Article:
BTC Mining Might Have Been Shifting Out Of China Even Before 'Crackdowns'

June 4, 2021 12:30 PM
Crytpo and Bitcoin Market Cap Story of Day

Crytpo and Bitcoin Market Cap Story of Day


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Crypto was down this morning with alt-coins leading the selloff. Dogecoin (DOGE) and Polkadot (DOT) are seeing the largest losses in the Top 10 and are down over 12%.

Crypto Story of the Day

The BTC network hasn't shown any obvious reactions to reported crackdowns on mining activity in China. At the same time, Chinese BTC mining hardware producer Canaan has reported that 78% of Q1 revenue came from overseas markets.

Over the past several months, Chinese authorities have renewed scrutiny of BTC mining and introduced uncertainty regarding the viability of such activity in the country. This renewed scrutiny reemerged in March when the government of the region of Inner Mongolia revealed plans to shut down crypto mining as part of broader efforts to meet energy efficiency standards.

Since then, efforts against mining in the region have included a telephone hotline for “reporting suspected [crypto] mining outfits.” Anti-mining efforts and rhetoric culminated at the end of May when a readout from a meeting of China’s State Council noted that discussions included “[cracking] down on [BTC] mining and trading behavior.”

During what’s been a 3-month period of sustained pressure on BTC mining in China, the coin’s blockchain hasn’t displayed any signs of adverse effects. In fact, the BTC hash rate achieved an all-time high in April. Over the past several months, the hash rate has seen declines correlated to selloffs, behavior that’s historically been typical for the network. 

Other metrics have also indicated normal function of the network. For example, the BTC mempool— the number of transactions waiting to be confirmed by the network and looked to as an indication of network congestion— has been elevated over the past several months, but well below previous highs from 2017 and 2018.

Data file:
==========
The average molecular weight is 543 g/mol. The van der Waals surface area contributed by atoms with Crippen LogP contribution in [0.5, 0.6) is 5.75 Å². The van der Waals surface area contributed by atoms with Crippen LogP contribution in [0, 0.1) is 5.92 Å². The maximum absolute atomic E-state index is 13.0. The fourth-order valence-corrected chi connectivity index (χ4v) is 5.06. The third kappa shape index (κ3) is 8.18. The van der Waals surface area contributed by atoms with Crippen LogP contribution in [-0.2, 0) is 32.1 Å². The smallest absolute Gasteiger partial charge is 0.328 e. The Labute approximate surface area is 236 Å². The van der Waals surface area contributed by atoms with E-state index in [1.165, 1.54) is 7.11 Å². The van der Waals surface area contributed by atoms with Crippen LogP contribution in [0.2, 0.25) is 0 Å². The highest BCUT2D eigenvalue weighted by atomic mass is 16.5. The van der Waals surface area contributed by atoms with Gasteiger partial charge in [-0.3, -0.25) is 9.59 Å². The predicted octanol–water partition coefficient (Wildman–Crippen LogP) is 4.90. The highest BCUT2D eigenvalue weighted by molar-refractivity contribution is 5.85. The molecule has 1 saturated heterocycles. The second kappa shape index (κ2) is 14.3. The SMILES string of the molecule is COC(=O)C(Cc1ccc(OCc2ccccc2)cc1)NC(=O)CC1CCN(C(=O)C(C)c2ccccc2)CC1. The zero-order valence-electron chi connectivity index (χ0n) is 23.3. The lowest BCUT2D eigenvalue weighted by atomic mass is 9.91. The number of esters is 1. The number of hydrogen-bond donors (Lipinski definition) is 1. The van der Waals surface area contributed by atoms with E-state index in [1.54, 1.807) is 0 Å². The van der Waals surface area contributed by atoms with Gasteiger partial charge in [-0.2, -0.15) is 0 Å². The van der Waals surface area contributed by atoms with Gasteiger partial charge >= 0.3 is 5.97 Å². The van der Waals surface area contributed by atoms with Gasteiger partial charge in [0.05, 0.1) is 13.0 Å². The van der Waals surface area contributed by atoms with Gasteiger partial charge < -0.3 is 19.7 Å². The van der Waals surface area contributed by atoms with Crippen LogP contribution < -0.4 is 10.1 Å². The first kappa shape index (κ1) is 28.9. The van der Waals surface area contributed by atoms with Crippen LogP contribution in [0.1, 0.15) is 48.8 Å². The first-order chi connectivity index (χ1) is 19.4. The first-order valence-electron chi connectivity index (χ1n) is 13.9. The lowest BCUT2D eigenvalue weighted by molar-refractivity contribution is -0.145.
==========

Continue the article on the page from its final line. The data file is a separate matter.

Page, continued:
At the same time, several North American mining firms have released Q1 2021 results, reporting increased revenue, expanded mining capacity, and new hardware orders. For example, Riot (NASDAQ: RIOT) reported “record net income of $7.5 million,” while Bitfarms (TSXV: BITF)  raised CAD 80 million to purchase new hardware and saw a 209% increase in Q1 revenues compared to the same period last year. 

This week, Chinese mining hardware maker Canaan (NASDAQ: CAN) reported that 78% percent of Q1 revenue came from non-Chinese markets, compared to 4.9% for the same period in 2020. 

Widespread shutdowns of mining facilities in China, which accounts for ~65% of global hash power, would’ve likely resulted in hash power drops greater than those seen to-date, along with greater network congestion. 

We’ve previously pointed out anecdotal evidence dating to before the recent anti-mining rhetoric which suggested that mining was already shifting out of China. As such, up until now, the most noticeable effect of the rhetoric may be the acceleration of BTC mining outside China.

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